2011-13 Budget Request

June 9, 2010


Perhaps, like me, you are getting rather tired of dealing with budgets. And, with messages from me about budgets. But, I must write you once again because we have budgets ... and budgets ... and budgets.

Past messages have concerned the budget for the 2010-11 fiscal year and how we would meet the additional reductions recently added by the legislature.

While all that was going on, we were also building the budget request for the next (2011-13) biennium. That began this winter at the planning unit level. Resulting proposals were shared with you on the web, budget presentations were audiocast and archived, and there have been valuable discussions within University Planning and Resource Council.

We had planned to have a draft 2011-13 budget request ready for your review today. That has not happened.

Why? We were following the typical pattern for building a budget. But, these are not typical times. As discussions took place with UPRC and others, it became obvious that our usual approach will not work. At least, not satisfactorily so. There were at least three deficiencies:

  1. By all accounts, 2011-13 is going to be another tough budget. The state’s Office of Financial Management (OFM) is projecting a $3 billion shortfall. We were seeking ideas for initiatives, though, believing that we need to be ready, as things turn around, with the ideas – and relationships, politics, facts, details – in place to move ahead. We need to look ahead three biennia but our process only goes one biennium at a time. So, we need to expand the budget process “vertically” through a longer time span.
  2. Some of the ideas brought forward do require state support and would be appealing down in Olympia. Others fit better with other potential areas of support: the comprehensive fundraising campaign, the federal agenda, institutional grant support from foundations, internal reallocation, entrepreneurial/cost recovery and fee-for-service effort, ... The usual budget approach considers only state appropriations and so is far too narrow a focus when it comes to figuring out how we can best support initiatives. So we need to expand our budget processes (and our thinking) “horizontally” across multiple sources.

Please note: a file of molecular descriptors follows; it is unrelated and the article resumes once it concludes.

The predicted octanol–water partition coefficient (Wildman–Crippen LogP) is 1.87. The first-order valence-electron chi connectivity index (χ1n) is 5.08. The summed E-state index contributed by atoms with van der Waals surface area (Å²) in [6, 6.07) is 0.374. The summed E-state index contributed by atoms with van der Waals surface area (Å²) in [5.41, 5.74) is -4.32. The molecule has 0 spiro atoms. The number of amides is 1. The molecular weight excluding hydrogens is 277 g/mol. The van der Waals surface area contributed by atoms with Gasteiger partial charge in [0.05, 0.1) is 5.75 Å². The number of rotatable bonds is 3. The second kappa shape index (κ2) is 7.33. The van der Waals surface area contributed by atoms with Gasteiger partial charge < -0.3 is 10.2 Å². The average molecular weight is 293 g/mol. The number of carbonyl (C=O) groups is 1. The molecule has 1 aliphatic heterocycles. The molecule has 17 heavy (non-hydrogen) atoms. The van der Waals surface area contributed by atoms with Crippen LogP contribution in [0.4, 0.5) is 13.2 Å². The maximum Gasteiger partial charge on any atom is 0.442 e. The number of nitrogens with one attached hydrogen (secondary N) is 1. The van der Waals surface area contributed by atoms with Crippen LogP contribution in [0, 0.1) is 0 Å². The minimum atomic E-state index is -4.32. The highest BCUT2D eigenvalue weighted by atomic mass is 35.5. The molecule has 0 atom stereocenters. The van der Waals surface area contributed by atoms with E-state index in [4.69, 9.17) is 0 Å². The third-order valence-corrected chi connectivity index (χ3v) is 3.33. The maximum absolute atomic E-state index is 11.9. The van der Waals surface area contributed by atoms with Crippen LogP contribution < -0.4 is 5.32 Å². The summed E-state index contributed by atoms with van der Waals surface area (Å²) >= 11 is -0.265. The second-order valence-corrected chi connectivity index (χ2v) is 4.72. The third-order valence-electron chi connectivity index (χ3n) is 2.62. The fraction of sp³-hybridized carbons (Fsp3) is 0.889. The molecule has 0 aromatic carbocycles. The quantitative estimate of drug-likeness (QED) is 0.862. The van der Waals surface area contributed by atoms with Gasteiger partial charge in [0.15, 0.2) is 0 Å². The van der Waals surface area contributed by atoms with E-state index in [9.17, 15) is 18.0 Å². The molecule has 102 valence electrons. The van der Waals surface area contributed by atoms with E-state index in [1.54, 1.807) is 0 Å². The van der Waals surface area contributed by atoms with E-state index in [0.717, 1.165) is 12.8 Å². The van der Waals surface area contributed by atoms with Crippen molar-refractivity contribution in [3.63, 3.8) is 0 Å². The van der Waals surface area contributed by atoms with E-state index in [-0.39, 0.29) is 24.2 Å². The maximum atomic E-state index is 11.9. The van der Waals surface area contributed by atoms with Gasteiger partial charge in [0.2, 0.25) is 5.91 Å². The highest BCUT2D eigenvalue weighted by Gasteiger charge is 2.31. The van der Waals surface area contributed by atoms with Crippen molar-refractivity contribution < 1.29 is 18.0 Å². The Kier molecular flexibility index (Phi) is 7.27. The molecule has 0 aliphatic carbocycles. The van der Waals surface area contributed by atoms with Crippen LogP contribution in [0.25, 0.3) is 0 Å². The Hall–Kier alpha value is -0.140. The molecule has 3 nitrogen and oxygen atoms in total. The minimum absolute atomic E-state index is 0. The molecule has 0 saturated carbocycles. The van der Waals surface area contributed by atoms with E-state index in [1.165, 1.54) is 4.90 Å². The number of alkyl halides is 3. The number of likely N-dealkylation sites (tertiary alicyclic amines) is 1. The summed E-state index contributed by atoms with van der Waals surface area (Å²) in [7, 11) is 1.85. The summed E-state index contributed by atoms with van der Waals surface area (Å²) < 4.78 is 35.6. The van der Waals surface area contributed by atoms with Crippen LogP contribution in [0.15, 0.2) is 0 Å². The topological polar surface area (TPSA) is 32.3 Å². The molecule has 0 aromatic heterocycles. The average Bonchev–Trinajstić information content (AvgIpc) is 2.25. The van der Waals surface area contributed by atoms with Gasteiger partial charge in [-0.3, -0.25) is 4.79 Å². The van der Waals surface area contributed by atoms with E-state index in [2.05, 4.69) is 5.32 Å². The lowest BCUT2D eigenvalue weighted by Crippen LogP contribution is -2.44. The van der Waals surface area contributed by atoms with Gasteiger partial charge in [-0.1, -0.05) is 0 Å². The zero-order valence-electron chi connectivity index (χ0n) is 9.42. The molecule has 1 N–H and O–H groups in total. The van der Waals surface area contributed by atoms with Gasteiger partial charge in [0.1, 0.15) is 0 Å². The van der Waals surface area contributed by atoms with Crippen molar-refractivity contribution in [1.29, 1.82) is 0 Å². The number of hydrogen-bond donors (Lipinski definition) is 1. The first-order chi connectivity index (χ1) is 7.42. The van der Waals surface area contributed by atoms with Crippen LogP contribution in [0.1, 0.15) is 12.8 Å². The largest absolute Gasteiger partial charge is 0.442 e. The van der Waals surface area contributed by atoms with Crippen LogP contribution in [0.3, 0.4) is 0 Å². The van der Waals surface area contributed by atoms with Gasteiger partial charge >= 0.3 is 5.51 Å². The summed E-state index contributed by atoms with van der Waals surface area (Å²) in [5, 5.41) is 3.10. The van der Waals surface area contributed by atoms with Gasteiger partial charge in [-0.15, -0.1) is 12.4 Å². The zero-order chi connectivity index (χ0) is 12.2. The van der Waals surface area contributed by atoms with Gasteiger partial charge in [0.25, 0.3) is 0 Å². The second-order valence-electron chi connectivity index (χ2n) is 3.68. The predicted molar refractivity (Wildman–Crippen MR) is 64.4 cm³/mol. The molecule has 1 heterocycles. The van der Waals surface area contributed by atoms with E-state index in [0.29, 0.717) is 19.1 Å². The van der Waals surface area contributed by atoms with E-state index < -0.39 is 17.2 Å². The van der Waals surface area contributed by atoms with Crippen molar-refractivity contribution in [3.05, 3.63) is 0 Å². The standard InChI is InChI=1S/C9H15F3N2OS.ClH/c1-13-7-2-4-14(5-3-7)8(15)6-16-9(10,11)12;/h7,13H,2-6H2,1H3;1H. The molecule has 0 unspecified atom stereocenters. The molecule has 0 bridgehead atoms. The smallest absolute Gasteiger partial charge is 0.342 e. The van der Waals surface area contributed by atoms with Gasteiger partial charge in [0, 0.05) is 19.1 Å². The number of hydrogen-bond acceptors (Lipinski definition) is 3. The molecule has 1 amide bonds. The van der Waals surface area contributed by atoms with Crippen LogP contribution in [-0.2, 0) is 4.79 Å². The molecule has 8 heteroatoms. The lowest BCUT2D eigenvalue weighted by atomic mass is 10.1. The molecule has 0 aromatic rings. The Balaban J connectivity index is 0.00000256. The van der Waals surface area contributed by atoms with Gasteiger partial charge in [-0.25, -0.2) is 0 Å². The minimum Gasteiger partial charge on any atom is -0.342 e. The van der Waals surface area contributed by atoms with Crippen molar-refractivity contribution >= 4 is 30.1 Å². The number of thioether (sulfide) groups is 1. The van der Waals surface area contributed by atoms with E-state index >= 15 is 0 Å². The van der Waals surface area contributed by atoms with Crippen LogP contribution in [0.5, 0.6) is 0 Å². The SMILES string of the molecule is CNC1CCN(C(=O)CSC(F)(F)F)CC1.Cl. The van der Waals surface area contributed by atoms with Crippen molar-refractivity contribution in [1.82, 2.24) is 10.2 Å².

3. We have long had a strategic plan that has several strengths but that provides limited guidance during times such as this. We are scheduled to revise that strategic plan. Getting to the content of that plan is a big challenge. In addition, there is an ancillary question as big: just what kind of approach to strategic planning will be helpful to us all in formulating our decision making on budgets as well as on other matters?

So, we will have a budget request for 2011-13. We have to have one for the Board of Trustees to consider in August. It gets sent to Olympia in September. Ours will draw on selected planning unit ideas in proposing some additional “recovery funding” – funding for Western’s recovery so that we can continue to advance Washington’s recovery. But, given the state’s continuing fiscal challenges, what we propose today as a budget request will likely have only tangential connection to the realities we will deal with next spring when the legislature adopts an actual operating budget for the next biennium. Rather than put a great deal of effort into what is going to be a somewhat pro forma document, we are proposing to concentrate on the longer term, engaging the best thinking we each have to offer in addressing the three challenges noted above.

This will begin tomorrow afternoon at a meeting of the Board of Trustees. Our Board uses Thursday afternoons of their meetings for discussion of issues likely to require action in the future. This Thursday, the discussion will surround the questions of how we can best expand our budget thinking and improve the strategic quality of our decision making.

The Board is also departing from the usual format for those Thursday meetings. The Board is seeking a discussion and for that purpose deans, vice presidents, leaders of governance groups, and Trustees will gather, intermingled around a table.

Background materials have been prepared for those participating in the roundtable discussion. I would encourage you to take a glance at the materials as they draw on many sources of information about future possible directions for Western. These are sources of stimulating information but nothing conclusive for there is absolutely no scripting for the discussion. Just the expectation of creative, critical, and challenging thinking.

As with all Board meetings, this discussion will be audiocast. I encourage you to tune in at 3:05 p.m. Thursday. The audiocast can be reached from this link. The audio will also be archived.

The Board would want me to emphasize that Thursday’s discussion is a beginning. Do not expect closure on anything. The topics being considered Thursday will continue to be discussed in the months ahead and on into next fall. And so, do expect further opportunities to help think through our strategic priorities and the implications that then follow for a budget, broadly defined across time and source.

And, I know: enough already on budget. Let’s not forget to have a great summer!


Page Updated 11.27.2013